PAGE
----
Design Research / UX Design / Experience Design
Senior Design Strategist
Siebel Center for Design
University of Illinois Urbana-Champaign
How might we BUILD BREAST CANCER PATIENTS' confidence in their treatment decision?
Our partner, SimBioSys, is a precision cancer care company in Research Park committed to delivering technology that assists in clinical decision making. Their flagship TumorScope tool uses key inputs determined by the provider to give treatment options to cancer patients that are customized to their unique cancer diagnosis. Their predictive, 3D models integrate genetic data collected during diagnosis into personalized simulations of the patient's 3D tumor, tests a variety of drugs/therapies prior to the treatment decision, and identifies which show the best promise and why a treatment will or won't be effective. By providing more information on each treatment option, SimBioSys empowers patients to feel more confident about the decisions regarding their treatment options. Our team was brought into co-design these powerful treatment navigation tools alongside and with breast cancer survivors to ensure the tool would be truly patient-centered.
All interviewee information has been privatized and pseudonyms have been used.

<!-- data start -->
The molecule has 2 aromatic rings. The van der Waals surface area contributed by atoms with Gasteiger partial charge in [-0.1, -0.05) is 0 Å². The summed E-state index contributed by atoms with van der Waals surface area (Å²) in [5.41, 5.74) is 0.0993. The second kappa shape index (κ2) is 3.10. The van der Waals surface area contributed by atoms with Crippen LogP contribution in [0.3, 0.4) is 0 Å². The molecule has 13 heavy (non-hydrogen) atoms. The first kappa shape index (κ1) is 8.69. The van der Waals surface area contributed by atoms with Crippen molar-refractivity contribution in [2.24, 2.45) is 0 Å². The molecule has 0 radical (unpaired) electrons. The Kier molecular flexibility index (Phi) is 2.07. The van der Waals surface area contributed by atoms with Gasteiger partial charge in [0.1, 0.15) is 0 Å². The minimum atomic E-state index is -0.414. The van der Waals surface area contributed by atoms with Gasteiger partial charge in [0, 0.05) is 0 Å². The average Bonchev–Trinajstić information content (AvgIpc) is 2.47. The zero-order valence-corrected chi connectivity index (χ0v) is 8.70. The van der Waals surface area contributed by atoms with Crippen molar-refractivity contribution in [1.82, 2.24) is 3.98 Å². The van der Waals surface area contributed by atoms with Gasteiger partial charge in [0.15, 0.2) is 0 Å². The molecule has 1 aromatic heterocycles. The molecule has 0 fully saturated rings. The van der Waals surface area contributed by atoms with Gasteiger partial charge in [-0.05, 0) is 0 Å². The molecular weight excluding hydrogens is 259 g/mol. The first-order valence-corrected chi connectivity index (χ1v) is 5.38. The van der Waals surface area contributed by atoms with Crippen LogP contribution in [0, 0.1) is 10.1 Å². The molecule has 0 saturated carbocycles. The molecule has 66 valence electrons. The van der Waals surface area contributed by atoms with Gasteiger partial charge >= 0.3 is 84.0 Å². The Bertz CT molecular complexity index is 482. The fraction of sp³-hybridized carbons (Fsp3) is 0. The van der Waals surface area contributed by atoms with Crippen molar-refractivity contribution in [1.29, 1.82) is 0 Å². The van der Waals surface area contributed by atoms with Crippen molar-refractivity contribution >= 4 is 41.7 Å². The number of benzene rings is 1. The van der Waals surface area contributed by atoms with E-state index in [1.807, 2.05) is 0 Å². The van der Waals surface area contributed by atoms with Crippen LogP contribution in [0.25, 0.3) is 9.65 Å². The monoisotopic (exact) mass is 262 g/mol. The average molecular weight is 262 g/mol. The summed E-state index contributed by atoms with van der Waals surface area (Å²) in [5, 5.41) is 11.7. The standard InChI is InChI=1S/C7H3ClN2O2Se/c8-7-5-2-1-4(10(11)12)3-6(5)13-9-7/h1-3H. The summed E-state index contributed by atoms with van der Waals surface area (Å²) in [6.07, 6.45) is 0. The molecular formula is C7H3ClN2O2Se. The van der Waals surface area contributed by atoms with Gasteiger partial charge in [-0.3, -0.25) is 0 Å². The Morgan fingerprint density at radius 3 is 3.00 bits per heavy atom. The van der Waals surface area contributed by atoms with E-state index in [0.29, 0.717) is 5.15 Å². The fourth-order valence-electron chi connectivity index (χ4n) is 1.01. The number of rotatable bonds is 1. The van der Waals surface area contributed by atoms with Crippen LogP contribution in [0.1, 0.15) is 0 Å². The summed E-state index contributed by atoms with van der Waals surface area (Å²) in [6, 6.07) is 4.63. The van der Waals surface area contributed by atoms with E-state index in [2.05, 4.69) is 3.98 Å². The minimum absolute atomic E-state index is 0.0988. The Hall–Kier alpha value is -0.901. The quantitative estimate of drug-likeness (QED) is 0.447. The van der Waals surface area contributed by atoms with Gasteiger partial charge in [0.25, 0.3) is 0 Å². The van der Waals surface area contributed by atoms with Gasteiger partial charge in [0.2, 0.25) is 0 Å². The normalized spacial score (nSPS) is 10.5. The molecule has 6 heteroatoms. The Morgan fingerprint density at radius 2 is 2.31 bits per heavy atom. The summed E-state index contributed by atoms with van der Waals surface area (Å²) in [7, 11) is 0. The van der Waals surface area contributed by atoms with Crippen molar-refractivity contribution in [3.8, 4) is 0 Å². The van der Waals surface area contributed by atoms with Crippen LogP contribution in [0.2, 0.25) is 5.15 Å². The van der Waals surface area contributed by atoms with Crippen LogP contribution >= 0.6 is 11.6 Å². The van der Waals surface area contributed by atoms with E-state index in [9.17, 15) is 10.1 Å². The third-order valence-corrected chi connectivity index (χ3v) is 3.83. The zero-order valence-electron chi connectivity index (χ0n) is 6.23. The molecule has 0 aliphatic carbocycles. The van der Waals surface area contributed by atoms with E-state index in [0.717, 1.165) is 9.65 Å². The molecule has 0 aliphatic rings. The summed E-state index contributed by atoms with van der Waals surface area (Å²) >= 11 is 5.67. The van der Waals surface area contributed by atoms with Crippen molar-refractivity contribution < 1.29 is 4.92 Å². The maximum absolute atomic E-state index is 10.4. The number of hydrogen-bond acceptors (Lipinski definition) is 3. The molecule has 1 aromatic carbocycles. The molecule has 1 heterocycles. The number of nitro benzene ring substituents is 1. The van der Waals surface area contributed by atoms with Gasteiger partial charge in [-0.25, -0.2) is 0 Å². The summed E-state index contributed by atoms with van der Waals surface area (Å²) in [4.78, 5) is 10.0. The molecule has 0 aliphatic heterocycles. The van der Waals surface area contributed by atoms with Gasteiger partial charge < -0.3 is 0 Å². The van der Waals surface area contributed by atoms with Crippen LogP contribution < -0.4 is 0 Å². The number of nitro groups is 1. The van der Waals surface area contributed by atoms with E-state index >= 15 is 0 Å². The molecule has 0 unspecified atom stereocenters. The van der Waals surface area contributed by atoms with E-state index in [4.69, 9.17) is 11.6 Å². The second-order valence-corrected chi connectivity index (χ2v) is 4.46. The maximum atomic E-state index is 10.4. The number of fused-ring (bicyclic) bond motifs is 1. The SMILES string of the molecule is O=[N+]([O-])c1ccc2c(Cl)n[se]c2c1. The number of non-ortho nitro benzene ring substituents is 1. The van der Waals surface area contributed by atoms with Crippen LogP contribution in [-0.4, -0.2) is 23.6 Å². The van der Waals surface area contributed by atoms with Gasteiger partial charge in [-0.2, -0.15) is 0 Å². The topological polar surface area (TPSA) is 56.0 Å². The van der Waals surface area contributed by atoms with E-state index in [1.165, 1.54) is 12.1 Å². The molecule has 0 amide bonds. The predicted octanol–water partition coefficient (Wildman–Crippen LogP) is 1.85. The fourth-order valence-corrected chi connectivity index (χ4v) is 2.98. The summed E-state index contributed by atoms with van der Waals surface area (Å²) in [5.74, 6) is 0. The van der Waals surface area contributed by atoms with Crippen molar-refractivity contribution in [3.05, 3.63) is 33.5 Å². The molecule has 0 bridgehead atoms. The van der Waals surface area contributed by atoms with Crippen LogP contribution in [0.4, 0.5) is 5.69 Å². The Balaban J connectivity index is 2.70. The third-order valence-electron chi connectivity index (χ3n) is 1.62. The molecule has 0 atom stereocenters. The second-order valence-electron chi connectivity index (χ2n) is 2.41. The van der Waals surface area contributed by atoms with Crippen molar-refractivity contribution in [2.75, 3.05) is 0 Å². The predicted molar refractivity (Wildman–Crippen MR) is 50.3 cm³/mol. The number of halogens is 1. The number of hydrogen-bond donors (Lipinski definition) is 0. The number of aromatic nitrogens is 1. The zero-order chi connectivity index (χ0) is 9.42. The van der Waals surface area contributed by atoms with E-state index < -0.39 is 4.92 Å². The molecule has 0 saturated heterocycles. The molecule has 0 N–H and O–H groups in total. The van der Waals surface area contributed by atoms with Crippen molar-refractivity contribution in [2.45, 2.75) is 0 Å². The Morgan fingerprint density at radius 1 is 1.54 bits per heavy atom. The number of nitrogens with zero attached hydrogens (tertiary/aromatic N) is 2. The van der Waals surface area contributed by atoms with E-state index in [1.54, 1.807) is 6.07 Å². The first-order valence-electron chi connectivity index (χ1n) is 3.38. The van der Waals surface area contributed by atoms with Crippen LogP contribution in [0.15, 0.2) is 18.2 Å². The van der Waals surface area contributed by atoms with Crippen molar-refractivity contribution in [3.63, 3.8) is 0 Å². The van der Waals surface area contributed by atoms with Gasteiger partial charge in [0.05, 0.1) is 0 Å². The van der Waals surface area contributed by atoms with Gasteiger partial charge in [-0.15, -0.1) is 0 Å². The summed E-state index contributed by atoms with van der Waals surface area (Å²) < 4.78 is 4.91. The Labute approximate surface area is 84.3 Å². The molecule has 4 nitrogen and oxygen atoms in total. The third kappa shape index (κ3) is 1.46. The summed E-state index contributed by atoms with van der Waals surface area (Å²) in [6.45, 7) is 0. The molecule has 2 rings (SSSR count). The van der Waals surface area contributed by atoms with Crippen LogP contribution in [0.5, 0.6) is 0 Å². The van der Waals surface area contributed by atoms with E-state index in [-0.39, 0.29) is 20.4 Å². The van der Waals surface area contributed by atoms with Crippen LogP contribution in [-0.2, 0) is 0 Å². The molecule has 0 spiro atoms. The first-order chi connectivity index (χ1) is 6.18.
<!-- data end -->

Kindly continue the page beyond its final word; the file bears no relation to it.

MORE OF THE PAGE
SimBioSys asked the SCD team to take a human-centered look at their computational predictive models and the resources that it provides to breast cancer patients in order to create a more patient-friendly system of tools. How might we create effective, efficient, and empathic presentations of the SimBioSys model that physicians feel comfortable using and breast cancer patients can feel confident in understanding? I co-led a team with a fellow Senior Design Strategist and 2 student interns in conducting human-centered design research with breast cancer survivors, advocates, and healthcare providers. From there, we reviewed and extracted meaning from our findings, synthesized insights, and presented opportunity areas to SimBioSys at the conclusion of the project. The scope of this project all took place during social distancing measures for COVID-19. Our team led the entirety of our interviews and co-creation sessions over Zoom.
During Phase 1 we spoke to 8 breast cancer survivors to better understand their experience learning about their diagnosis and treatment options to inform our redesign of the patient resource sheet. After several conversations and iterations of the design - each of the 11 continuously refined versions reviewed by at least 2 survivors - we landed on a final design which we presented to the SimBioSys team. In phase 2, we focused on the provider-facing side of the tool. During this phase, we spoke to a number of providers to understand their needs while using this type of tool. We then implemented their recommendations and needs and created a redesign to their online platform.
We presented our redesign recommendations to the SimBioSys team, which they were very excited about, the next day they began implementing these changes.